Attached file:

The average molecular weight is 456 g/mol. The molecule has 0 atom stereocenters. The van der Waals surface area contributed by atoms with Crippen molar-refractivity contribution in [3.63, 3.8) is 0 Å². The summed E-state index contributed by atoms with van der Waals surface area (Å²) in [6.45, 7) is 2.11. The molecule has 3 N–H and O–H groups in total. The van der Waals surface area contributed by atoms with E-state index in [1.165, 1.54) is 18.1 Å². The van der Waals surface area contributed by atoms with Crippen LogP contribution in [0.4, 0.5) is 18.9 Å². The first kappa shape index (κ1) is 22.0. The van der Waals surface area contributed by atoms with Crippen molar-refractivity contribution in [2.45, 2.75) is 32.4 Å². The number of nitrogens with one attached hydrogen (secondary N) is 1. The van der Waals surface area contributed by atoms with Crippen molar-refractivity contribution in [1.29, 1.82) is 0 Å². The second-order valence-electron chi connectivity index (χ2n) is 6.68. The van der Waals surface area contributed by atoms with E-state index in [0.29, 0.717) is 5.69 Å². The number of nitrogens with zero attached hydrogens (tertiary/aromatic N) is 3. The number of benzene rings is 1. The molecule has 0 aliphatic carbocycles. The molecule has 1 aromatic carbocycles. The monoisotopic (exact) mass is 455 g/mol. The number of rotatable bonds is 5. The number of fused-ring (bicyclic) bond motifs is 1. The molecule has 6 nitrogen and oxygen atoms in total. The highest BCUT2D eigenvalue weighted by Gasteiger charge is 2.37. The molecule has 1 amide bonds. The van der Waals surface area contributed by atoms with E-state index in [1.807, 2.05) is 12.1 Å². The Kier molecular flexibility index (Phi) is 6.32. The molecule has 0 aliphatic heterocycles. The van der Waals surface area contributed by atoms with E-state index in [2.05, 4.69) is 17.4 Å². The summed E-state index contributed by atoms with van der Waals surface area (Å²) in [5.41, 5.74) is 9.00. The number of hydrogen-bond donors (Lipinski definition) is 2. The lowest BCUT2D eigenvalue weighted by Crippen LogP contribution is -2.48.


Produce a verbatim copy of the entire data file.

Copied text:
The average molecular weight is 456 g/mol. The molecule has 0 atom stereocenters. The van der Waals surface area contributed by atoms with Crippen molar-refractivity contribution in [3.63, 3.8) is 0 Å². The summed E-state index contributed by atoms with van der Waals surface area (Å²) in [6.45, 7) is 2.11. The molecule has 3 N–H and O–H groups in total. The van der Waals surface area contributed by atoms with E-state index in [1.165, 1.54) is 18.1 Å². The van der Waals surface area contributed by atoms with Crippen LogP contribution in [0.4, 0.5) is 18.9 Å². The first kappa shape index (κ1) is 22.0. The van der Waals surface area contributed by atoms with Crippen molar-refractivity contribution in [2.45, 2.75) is 32.4 Å². The number of nitrogens with one attached hydrogen (secondary N) is 1. The van der Waals surface area contributed by atoms with Crippen molar-refractivity contribution in [1.29, 1.82) is 0 Å². The second-order valence-electron chi connectivity index (χ2n) is 6.68. The van der Waals surface area contributed by atoms with E-state index in [0.29, 0.717) is 5.69 Å². The number of nitrogens with zero attached hydrogens (tertiary/aromatic N) is 3. The number of benzene rings is 1. The molecule has 0 aliphatic carbocycles. The molecule has 1 aromatic carbocycles. The monoisotopic (exact) mass is 455 g/mol. The number of rotatable bonds is 5. The number of fused-ring (bicyclic) bond motifs is 1. The molecule has 6 nitrogen and oxygen atoms in total. The highest BCUT2D eigenvalue weighted by Gasteiger charge is 2.37. The molecule has 1 amide bonds. The van der Waals surface area contributed by atoms with E-state index in [1.807, 2.05) is 12.1 Å². The Kier molecular flexibility index (Phi) is 6.32. The molecule has 0 aliphatic heterocycles. The van der Waals surface area contributed by atoms with E-state index in [2.05, 4.69) is 17.4 Å². The summed E-state index contributed by atoms with van der Waals surface area (Å²) in [5.41, 5.74) is 9.00. The number of hydrogen-bond donors (Lipinski definition) is 2. The lowest BCUT2D eigenvalue weighted by Crippen LogP contribution is -2.48.